The following day, having become convinced that further resistance could come of no more profit, Taylor assented to the suggestion of surrendering his forces peaceably. On May 3, 1865, the Chief of Staff, Division of West Mississippi wrote to Major General Andrew J. Smith of the 16th Army Corps directing he relieve all the troops of Major General Frederick Steele on the line from Montgomery to Selma. Both department commanders had a scheduled meeting to deliver and accept terms on May 4th; but should there be any surprise, it was advised to have the entire line entrenched and with all vigilance be in readiness should an attack of the enemy come.
On May 6, 1865 Taylor passed along the information regarding the established surrender of two days earlier by publishing General Orders No. 54 from Meridian, Mississippi. The federally controlled and impassable Mississippi River west and the downfall of the major armies in the east left the scant force in between little hope of continuing the struggle against such overwhelming numbers.
His army of 10,000; now preserved in the strictest sense, what has become technically known as "Military Honors," instructed that all fire arms of the troops be turned over to their respective ordnance officers. Having done so, none would be subject to any humiliation or degradation, the men and officers were entitled to keep their own private horses. The command organization was permitted to remain intact as that all paroled officers and men shall return at public expense to their homes in one body.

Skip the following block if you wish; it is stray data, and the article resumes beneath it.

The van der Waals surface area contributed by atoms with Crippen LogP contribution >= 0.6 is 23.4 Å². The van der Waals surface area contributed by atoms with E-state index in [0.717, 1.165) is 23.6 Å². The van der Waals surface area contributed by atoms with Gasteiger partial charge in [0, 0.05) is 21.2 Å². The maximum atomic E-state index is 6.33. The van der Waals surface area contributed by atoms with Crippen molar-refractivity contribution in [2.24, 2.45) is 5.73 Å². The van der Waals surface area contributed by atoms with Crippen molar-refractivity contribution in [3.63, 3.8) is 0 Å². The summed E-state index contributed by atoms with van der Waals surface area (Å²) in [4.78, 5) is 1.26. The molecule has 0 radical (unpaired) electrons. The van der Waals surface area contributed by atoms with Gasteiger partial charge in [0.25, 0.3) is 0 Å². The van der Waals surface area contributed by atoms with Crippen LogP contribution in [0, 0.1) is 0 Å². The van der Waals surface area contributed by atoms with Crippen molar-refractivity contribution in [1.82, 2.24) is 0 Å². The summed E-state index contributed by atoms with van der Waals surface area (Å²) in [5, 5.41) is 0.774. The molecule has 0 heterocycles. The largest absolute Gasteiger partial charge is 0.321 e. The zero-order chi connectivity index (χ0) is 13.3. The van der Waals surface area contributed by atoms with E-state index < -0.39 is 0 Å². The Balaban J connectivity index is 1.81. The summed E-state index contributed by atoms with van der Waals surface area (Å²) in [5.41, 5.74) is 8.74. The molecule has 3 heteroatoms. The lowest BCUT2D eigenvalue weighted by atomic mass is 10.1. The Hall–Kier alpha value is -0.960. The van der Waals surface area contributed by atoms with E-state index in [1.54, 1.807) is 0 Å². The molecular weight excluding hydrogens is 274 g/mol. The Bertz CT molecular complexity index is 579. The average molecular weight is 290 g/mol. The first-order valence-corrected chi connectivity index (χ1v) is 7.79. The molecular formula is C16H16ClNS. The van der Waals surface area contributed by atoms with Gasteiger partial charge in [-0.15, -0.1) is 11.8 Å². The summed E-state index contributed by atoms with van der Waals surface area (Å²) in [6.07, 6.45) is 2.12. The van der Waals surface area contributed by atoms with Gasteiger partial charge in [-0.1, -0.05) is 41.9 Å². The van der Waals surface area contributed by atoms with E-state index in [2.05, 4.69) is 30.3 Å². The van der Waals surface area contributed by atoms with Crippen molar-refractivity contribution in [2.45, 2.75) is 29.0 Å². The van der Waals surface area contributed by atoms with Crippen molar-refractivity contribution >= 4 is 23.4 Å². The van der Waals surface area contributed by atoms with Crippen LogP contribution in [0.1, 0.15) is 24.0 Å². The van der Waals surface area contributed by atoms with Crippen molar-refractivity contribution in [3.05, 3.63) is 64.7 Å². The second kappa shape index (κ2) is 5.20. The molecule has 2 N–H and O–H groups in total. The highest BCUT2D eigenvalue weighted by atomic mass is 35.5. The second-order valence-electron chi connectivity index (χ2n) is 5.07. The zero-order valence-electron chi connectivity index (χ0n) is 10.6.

The intelligent, comprehensive and candid bearing, pending the negotiations of surrender from Major General Edward R. S. Canby, received nothing but praise worthy comments from the former Confederate department commander. He had conducted himself with liberality and justice with an honest desire to have done all in his power to prevent unnecessary hardship and suffering. And so it went, another army, honorable and true to the ideals on which they fought, rolled up their battle flags and passed away having made noteworthy American History.
Editors Note: Mr.Moran is a feature writer on the US-Civilwar.com writers staff. He may be contacted with your questions, ideas and requests at firstname.lastname@example.org